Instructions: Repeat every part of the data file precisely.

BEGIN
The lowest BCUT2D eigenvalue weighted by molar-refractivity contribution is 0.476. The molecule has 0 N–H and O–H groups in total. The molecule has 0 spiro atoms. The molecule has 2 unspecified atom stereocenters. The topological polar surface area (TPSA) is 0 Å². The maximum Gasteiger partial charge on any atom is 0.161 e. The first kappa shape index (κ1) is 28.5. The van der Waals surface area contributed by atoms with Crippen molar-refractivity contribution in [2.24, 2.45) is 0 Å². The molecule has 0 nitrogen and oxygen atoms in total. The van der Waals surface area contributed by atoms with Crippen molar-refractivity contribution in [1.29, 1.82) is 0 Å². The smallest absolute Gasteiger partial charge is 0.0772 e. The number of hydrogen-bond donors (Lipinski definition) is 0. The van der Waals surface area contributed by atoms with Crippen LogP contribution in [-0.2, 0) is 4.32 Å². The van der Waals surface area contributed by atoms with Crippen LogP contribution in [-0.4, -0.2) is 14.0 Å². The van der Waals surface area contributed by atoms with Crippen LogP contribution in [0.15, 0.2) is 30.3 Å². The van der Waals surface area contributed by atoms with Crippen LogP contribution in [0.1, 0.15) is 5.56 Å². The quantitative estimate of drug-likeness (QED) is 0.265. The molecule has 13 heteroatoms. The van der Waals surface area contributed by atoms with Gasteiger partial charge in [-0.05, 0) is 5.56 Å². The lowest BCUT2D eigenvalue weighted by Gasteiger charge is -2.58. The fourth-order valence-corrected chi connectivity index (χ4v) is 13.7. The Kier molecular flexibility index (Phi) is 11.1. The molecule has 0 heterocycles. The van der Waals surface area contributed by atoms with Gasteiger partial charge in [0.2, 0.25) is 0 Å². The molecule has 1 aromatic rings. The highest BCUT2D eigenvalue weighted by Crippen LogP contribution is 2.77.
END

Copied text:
The lowest BCUT2D eigenvalue weighted by molar-refractivity contribution is 0.476. The molecule has 0 N–H and O–H groups in total. The molecule has 0 spiro atoms. The molecule has 2 unspecified atom stereocenters. The topological polar surface area (TPSA) is 0 Å². The maximum Gasteiger partial charge on any atom is 0.161 e. The first kappa shape index (κ1) is 28.5. The van der Waals surface area contributed by atoms with Crippen molar-refractivity contribution in [2.24, 2.45) is 0 Å². The molecule has 0 nitrogen and oxygen atoms in total. The van der Waals surface area contributed by atoms with Crippen molar-refractivity contribution in [1.29, 1.82) is 0 Å². The smallest absolute Gasteiger partial charge is 0.0772 e. The number of hydrogen-bond donors (Lipinski definition) is 0. The van der Waals surface area contributed by atoms with Crippen LogP contribution in [-0.2, 0) is 4.32 Å². The van der Waals surface area contributed by atoms with Crippen LogP contribution in [-0.4, -0.2) is 14.0 Å². The van der Waals surface area contributed by atoms with Crippen LogP contribution in [0.15, 0.2) is 30.3 Å². The van der Waals surface area contributed by atoms with Crippen LogP contribution in [0.1, 0.15) is 5.56 Å². The quantitative estimate of drug-likeness (QED) is 0.265. The molecule has 13 heteroatoms. The van der Waals surface area contributed by atoms with Gasteiger partial charge in [-0.05, 0) is 5.56 Å². The lowest BCUT2D eigenvalue weighted by Gasteiger charge is -2.58. The fourth-order valence-corrected chi connectivity index (χ4v) is 13.7. The Kier molecular flexibility index (Phi) is 11.1. The molecule has 0 heterocycles. The van der Waals surface area contributed by atoms with Gasteiger partial charge in [0.2, 0.25) is 0 Å². The molecule has 1 aromatic rings. The highest BCUT2D eigenvalue weighted by Crippen LogP contribution is 2.77.